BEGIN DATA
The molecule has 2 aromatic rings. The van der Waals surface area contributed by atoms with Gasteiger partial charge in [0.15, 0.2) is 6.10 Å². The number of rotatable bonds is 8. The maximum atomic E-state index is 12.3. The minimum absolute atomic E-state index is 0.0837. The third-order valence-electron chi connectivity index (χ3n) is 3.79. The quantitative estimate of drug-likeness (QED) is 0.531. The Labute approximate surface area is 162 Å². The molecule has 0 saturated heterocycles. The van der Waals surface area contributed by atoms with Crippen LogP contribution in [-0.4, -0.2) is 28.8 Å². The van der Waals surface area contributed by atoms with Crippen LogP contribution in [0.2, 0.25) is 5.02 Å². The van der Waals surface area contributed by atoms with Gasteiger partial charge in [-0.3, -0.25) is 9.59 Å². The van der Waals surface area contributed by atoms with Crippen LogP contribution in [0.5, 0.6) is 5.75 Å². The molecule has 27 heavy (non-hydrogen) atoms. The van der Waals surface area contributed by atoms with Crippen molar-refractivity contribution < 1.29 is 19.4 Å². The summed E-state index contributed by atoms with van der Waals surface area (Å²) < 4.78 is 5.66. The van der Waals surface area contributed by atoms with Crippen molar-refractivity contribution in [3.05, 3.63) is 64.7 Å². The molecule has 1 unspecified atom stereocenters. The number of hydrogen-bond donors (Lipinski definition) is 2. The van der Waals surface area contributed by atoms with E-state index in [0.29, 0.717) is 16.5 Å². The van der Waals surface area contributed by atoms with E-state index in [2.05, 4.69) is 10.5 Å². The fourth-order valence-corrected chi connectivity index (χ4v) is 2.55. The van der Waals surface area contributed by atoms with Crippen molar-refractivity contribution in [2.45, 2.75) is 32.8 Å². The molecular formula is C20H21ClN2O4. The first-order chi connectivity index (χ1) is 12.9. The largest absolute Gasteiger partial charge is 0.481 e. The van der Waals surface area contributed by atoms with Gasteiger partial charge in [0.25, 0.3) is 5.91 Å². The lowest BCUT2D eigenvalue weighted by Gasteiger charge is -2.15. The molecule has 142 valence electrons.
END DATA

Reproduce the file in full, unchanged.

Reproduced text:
The molecule has 2 aromatic rings. The van der Waals surface area contributed by atoms with Gasteiger partial charge in [0.15, 0.2) is 6.10 Å². The number of rotatable bonds is 8. The maximum atomic E-state index is 12.3. The minimum absolute atomic E-state index is 0.0837. The third-order valence-electron chi connectivity index (χ3n) is 3.79. The quantitative estimate of drug-likeness (QED) is 0.531. The Labute approximate surface area is 162 Å². The molecule has 0 saturated heterocycles. The van der Waals surface area contributed by atoms with Crippen LogP contribution in [-0.4, -0.2) is 28.8 Å². The van der Waals surface area contributed by atoms with Crippen LogP contribution in [0.2, 0.25) is 5.02 Å². The van der Waals surface area contributed by atoms with Gasteiger partial charge in [-0.3, -0.25) is 9.59 Å². The van der Waals surface area contributed by atoms with Crippen LogP contribution in [0.5, 0.6) is 5.75 Å². The molecule has 27 heavy (non-hydrogen) atoms. The van der Waals surface area contributed by atoms with Crippen molar-refractivity contribution < 1.29 is 19.4 Å². The summed E-state index contributed by atoms with van der Waals surface area (Å²) < 4.78 is 5.66. The van der Waals surface area contributed by atoms with Crippen molar-refractivity contribution in [3.05, 3.63) is 64.7 Å². The molecule has 1 unspecified atom stereocenters. The number of hydrogen-bond donors (Lipinski definition) is 2. The van der Waals surface area contributed by atoms with E-state index in [0.29, 0.717) is 16.5 Å². The van der Waals surface area contributed by atoms with E-state index in [2.05, 4.69) is 10.5 Å². The fourth-order valence-corrected chi connectivity index (χ4v) is 2.55. The van der Waals surface area contributed by atoms with Crippen molar-refractivity contribution in [2.45, 2.75) is 32.8 Å². The molecular formula is C20H21ClN2O4. The first-order chi connectivity index (χ1) is 12.9. The largest absolute Gasteiger partial charge is 0.481 e. The van der Waals surface area contributed by atoms with Gasteiger partial charge in [0.25, 0.3) is 5.91 Å². The lowest BCUT2D eigenvalue weighted by Gasteiger charge is -2.15. The molecule has 142 valence electrons.